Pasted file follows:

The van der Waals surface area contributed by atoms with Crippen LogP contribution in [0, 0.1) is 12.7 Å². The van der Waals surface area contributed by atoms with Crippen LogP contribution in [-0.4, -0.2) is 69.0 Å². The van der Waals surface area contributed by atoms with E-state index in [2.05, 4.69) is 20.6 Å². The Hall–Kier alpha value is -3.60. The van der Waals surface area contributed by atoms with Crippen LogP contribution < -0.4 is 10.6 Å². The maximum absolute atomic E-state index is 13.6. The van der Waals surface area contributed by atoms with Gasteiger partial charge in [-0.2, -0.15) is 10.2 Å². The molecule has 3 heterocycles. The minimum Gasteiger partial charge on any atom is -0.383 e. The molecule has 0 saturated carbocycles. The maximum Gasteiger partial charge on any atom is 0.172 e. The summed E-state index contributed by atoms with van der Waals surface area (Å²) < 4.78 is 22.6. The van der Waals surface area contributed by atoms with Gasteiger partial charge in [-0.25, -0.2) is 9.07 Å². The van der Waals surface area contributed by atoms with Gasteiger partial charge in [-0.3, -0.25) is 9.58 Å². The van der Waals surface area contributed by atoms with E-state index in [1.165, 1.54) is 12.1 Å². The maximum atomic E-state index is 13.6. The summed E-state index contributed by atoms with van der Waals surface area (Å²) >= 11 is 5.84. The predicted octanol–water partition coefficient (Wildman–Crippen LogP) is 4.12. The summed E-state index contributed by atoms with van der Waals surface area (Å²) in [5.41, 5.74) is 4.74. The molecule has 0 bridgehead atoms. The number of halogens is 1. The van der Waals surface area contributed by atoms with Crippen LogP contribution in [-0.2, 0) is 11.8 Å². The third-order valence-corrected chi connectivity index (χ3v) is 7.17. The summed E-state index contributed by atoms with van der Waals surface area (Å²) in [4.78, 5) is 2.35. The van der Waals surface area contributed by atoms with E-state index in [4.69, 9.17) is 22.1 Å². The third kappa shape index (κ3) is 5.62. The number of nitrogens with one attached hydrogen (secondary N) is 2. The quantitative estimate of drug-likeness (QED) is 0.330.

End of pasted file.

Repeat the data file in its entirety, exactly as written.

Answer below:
The van der Waals surface area contributed by atoms with Crippen LogP contribution in [0, 0.1) is 12.7 Å². The van der Waals surface area contributed by atoms with Crippen LogP contribution in [-0.4, -0.2) is 69.0 Å². The van der Waals surface area contributed by atoms with E-state index in [2.05, 4.69) is 20.6 Å². The Hall–Kier alpha value is -3.60. The van der Waals surface area contributed by atoms with Crippen LogP contribution < -0.4 is 10.6 Å². The maximum absolute atomic E-state index is 13.6. The van der Waals surface area contributed by atoms with Gasteiger partial charge in [-0.2, -0.15) is 10.2 Å². The molecule has 3 heterocycles. The minimum Gasteiger partial charge on any atom is -0.383 e. The molecule has 0 saturated carbocycles. The maximum Gasteiger partial charge on any atom is 0.172 e. The summed E-state index contributed by atoms with van der Waals surface area (Å²) < 4.78 is 22.6. The van der Waals surface area contributed by atoms with Gasteiger partial charge in [-0.25, -0.2) is 9.07 Å². The van der Waals surface area contributed by atoms with Gasteiger partial charge in [-0.3, -0.25) is 9.58 Å². The van der Waals surface area contributed by atoms with E-state index in [1.165, 1.54) is 12.1 Å². The maximum atomic E-state index is 13.6. The summed E-state index contributed by atoms with van der Waals surface area (Å²) >= 11 is 5.84. The predicted octanol–water partition coefficient (Wildman–Crippen LogP) is 4.12. The summed E-state index contributed by atoms with van der Waals surface area (Å²) in [5.41, 5.74) is 4.74. The molecule has 0 bridgehead atoms. The number of halogens is 1. The van der Waals surface area contributed by atoms with Crippen LogP contribution in [-0.2, 0) is 11.8 Å². The third-order valence-corrected chi connectivity index (χ3v) is 7.17. The summed E-state index contributed by atoms with van der Waals surface area (Å²) in [4.78, 5) is 2.35. The van der Waals surface area contributed by atoms with E-state index in [4.69, 9.17) is 22.1 Å². The third kappa shape index (κ3) is 5.62. The number of nitrogens with one attached hydrogen (secondary N) is 2. The quantitative estimate of drug-likeness (QED) is 0.330.